Monday, November 15, 2010

Coverage of climate summit called short on science: Study Says Media 'Under-reported' Issue of Warming

© Paul Nicklen, iLCP

Less than 10 percent of the news articles written about last year's climate summit in Copenhagen dealt with the science of climate change, a study showed on today.

From the Washington Post:
Based on analysis of 400 articles written about the December 2009 summit, the authors of the report for Oxford University's Reuters Institute for the Study of Journalism called for a rethinking of reporting on future such conferences.

Author James Painter concluded that "science was under-reported" as the essential backdrop when about 120 world leaders met in Copenhagen but were unable to agree on a binding treaty to slow climate change...

"We need more discussion between scientists, journalists and policymakers on how to keep highly significant, slow-burn issues like climate change interesting and engaging to different audiences around the world," Painter wrote...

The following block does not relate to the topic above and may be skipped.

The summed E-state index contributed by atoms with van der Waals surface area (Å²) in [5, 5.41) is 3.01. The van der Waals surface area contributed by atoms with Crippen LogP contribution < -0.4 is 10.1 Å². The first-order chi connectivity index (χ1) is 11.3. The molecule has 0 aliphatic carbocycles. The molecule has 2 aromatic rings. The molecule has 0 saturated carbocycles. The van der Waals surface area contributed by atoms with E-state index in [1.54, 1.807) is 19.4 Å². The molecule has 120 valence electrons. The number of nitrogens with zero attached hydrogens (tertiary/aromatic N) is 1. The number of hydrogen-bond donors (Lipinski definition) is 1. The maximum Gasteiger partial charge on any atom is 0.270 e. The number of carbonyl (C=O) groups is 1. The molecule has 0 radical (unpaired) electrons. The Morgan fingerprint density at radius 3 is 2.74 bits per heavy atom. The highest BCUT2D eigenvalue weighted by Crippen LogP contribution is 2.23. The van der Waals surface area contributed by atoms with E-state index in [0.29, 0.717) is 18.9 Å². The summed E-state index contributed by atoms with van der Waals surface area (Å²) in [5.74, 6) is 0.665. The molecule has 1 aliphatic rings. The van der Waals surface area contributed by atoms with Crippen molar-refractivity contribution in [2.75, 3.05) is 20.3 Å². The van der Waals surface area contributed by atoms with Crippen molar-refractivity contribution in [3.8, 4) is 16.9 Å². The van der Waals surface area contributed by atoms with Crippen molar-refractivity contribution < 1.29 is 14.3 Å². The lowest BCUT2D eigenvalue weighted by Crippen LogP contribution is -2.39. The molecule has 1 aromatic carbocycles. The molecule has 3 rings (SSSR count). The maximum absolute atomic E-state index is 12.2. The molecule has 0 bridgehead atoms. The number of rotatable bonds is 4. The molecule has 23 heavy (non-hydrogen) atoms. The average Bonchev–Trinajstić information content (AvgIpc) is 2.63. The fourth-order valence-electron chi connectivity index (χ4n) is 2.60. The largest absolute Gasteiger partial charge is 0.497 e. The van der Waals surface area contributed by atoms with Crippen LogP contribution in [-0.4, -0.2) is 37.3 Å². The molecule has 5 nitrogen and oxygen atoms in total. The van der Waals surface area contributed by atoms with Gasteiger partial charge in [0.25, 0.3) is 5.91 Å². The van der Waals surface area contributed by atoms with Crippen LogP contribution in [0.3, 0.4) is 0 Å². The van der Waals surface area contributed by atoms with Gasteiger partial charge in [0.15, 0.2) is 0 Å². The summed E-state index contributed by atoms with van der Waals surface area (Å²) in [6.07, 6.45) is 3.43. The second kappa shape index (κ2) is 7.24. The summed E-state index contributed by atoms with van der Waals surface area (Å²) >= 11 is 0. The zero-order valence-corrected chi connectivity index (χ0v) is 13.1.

Painter said one way to improve the reporting on climate change is to provide a larger media staff members to help scientists. He said the environmental group Greenpeace had 20 media staffers in Copenhagen, compared with 12 media staff from 250 universities. The U.N. panel of climate scientists has one media officer.

Among other suggestions was more frontline reporting about the effects of climate change, along with more imaginative use of new media.

And we couldn't agree more that we need to encourage more communication in the conservation community. At the 9th World Wilderness Congress at the Wild Speak Symposium on conservation communications, a resolution proposed by iLCP, Wildscreen and the National Geographic Society encouraging "the philanthropic community to increase their funding for visual communication for conservation." The resolution was approved and passed.

Because climate change is difficult for many people to grasp, it is critical for science and conservation communities to step in and support media that tells the story of climate change to the global community — in a way that everyone can understand.

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